around with it.
Jointer, planer, various hand planes, cabinet scraper, scraper, sand
paper.... doesn't matter, the wood peals apart. Score it across the grain
with a sharp knife and the wood lifts and shreds on either side of the
==========> I believe I found the explanation for the phenomenon described above.
Though having read a couple books on wood I picked up Hoadley's book
"Understanding Wood" from a remainder vendor a few months ago... along with
about 20 other titles. I finally got around to going through Hoadley's book.
On page 167 in a discussion of "raised grain" were found pictures and a
description that matched exactly what is described above. Seems this is the
result of dull planer knives, or knives that have been excessively jointed,
or too high a moisture content upon planing.
+ + +
This refers to the second edition of the book (was page 154 in first
edition). I would not describe what is referred to there as "pealing apart",
although it is bad enough. The first step to salvaging obviously would be to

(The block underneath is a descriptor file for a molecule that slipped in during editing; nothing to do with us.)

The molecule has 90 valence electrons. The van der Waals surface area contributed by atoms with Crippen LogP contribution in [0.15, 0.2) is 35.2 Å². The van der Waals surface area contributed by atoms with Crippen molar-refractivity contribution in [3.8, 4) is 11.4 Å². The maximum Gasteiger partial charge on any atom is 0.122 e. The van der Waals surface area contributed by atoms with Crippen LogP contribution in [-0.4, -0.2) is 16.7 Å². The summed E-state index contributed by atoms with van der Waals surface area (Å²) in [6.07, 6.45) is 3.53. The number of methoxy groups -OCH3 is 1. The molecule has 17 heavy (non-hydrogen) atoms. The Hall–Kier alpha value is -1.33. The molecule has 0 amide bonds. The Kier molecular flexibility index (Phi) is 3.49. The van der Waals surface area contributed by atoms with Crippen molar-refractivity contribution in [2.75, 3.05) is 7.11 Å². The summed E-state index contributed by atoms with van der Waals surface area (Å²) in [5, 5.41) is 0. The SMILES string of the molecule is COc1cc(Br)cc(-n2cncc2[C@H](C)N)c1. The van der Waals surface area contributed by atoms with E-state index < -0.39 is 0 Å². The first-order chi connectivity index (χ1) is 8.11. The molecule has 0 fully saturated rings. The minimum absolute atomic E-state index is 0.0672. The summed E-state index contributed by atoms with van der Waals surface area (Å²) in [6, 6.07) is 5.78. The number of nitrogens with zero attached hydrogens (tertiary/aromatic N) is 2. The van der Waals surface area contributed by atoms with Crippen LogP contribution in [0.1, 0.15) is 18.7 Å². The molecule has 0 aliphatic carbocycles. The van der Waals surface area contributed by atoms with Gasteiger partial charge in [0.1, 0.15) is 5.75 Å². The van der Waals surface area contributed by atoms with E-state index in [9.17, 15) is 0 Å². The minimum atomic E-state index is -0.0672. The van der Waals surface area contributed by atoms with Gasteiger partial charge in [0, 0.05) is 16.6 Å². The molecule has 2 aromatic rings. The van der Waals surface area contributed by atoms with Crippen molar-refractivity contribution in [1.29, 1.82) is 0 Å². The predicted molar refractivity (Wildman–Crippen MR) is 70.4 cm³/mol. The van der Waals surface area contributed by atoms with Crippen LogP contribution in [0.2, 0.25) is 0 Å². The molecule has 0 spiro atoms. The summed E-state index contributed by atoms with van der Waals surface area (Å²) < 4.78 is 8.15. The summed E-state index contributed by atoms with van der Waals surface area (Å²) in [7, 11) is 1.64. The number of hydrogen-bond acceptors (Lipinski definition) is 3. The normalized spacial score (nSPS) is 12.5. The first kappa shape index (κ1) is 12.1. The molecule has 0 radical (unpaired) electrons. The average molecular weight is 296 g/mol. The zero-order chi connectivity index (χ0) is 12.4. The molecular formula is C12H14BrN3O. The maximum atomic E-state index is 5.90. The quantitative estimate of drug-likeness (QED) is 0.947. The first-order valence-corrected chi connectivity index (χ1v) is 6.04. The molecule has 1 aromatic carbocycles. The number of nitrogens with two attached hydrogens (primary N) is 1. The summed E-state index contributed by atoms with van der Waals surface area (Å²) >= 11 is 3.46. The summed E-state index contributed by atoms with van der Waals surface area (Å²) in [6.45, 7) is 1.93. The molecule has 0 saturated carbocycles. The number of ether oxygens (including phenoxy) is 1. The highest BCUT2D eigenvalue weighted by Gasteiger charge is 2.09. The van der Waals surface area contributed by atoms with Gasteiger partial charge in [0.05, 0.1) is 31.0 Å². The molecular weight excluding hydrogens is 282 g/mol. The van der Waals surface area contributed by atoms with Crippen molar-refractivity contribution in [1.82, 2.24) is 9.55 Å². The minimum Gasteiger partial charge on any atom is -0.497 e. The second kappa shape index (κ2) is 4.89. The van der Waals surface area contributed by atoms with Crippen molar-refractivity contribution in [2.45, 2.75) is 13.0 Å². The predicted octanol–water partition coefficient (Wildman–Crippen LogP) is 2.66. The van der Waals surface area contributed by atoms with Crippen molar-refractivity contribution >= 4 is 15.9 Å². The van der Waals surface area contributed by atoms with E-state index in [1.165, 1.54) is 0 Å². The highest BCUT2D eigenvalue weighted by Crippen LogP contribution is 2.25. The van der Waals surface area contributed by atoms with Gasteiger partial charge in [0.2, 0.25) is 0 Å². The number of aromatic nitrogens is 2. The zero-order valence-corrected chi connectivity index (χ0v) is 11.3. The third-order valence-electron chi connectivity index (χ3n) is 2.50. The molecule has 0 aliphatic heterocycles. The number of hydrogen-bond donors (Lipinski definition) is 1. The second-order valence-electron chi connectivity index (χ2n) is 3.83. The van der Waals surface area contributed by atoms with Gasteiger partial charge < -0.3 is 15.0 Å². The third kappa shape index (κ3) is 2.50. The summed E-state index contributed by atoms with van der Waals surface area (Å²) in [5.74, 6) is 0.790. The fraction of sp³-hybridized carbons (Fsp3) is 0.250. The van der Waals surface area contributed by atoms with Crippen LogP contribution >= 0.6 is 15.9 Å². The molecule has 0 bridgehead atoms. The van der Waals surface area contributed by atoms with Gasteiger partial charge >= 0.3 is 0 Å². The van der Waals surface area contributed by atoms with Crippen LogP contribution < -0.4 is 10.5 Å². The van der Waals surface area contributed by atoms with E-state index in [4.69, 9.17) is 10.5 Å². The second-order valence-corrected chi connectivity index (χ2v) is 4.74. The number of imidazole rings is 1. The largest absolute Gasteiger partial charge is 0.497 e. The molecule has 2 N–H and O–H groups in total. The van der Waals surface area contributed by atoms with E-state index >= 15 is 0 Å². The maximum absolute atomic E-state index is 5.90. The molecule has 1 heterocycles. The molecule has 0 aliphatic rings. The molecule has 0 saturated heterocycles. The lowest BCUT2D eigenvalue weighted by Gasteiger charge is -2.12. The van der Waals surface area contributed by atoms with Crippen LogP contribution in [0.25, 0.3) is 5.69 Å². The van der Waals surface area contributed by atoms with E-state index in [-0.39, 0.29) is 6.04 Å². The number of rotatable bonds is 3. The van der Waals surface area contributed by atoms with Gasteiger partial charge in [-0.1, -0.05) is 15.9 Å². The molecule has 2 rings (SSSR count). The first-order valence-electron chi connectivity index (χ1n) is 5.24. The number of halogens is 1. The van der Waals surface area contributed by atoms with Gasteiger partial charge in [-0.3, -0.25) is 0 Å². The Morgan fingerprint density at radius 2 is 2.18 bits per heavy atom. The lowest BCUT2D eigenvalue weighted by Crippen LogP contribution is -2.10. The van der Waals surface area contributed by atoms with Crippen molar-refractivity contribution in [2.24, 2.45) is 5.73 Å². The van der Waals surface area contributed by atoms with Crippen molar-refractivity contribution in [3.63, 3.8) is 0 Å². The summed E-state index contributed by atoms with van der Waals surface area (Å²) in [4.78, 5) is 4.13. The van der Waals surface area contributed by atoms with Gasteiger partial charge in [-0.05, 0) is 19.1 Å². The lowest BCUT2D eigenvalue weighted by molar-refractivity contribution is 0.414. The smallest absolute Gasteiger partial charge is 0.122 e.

dry the wood?
Did that piece of wood ever show up? (Went out in the mail... a bit pricy!)
If it did show up you would find that peeling is quite descriptive (I have
to admit that pealing isn't! ;-) )You could literally peel layers off by
catching a finger nail under a layer where it stood proud and pulling.
At it's heart the salvage question was about how deep the damage goes in
such a case. That is, is it isolated to say the top 1/8" or does the damage
pretty much go through a piece say 1/2" to 3/4" thick. The surface was so
bad I didn't try going any deeper than maybe a 1/32" to 1/16"...
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